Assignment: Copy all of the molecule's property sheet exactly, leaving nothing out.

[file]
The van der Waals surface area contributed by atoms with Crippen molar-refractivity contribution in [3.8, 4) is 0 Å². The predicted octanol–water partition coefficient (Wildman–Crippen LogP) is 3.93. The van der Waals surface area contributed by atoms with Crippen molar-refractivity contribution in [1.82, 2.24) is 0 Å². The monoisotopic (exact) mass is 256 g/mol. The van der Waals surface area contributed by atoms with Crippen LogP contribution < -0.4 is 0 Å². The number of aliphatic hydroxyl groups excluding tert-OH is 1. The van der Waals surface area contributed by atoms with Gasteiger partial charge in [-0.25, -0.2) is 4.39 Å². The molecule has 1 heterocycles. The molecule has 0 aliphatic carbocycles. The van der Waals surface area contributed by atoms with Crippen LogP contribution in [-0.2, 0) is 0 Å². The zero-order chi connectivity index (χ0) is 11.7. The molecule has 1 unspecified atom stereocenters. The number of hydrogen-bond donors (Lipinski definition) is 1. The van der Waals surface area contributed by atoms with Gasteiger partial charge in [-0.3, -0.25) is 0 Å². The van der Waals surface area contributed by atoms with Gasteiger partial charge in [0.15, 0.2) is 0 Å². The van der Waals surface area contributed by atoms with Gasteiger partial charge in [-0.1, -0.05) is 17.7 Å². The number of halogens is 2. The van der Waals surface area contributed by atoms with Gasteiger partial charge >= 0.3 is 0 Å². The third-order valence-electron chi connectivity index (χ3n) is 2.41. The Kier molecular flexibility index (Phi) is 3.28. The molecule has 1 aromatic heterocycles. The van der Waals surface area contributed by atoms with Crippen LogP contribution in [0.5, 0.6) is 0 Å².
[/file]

The van der Waals surface area contributed by atoms with Crippen molar-refractivity contribution in [3.8, 4) is 0 Å². The predicted octanol–water partition coefficient (Wildman–Crippen LogP) is 3.93. The van der Waals surface area contributed by atoms with Crippen molar-refractivity contribution in [1.82, 2.24) is 0 Å². The monoisotopic (exact) mass is 256 g/mol. The van der Waals surface area contributed by atoms with Crippen LogP contribution < -0.4 is 0 Å². The number of aliphatic hydroxyl groups excluding tert-OH is 1. The van der Waals surface area contributed by atoms with Gasteiger partial charge in [-0.25, -0.2) is 4.39 Å². The molecule has 1 heterocycles. The molecule has 0 aliphatic carbocycles. The van der Waals surface area contributed by atoms with Crippen LogP contribution in [-0.2, 0) is 0 Å². The zero-order chi connectivity index (χ0) is 11.7. The molecule has 1 unspecified atom stereocenters. The number of hydrogen-bond donors (Lipinski definition) is 1. The van der Waals surface area contributed by atoms with Gasteiger partial charge in [-0.3, -0.25) is 0 Å². The van der Waals surface area contributed by atoms with Gasteiger partial charge in [0.15, 0.2) is 0 Å². The van der Waals surface area contributed by atoms with Gasteiger partial charge in [-0.1, -0.05) is 17.7 Å². The number of halogens is 2. The van der Waals surface area contributed by atoms with Gasteiger partial charge >= 0.3 is 0 Å². The third-order valence-electron chi connectivity index (χ3n) is 2.41. The Kier molecular flexibility index (Phi) is 3.28. The molecule has 1 aromatic heterocycles. The van der Waals surface area contributed by atoms with Crippen LogP contribution in [0.5, 0.6) is 0 Å².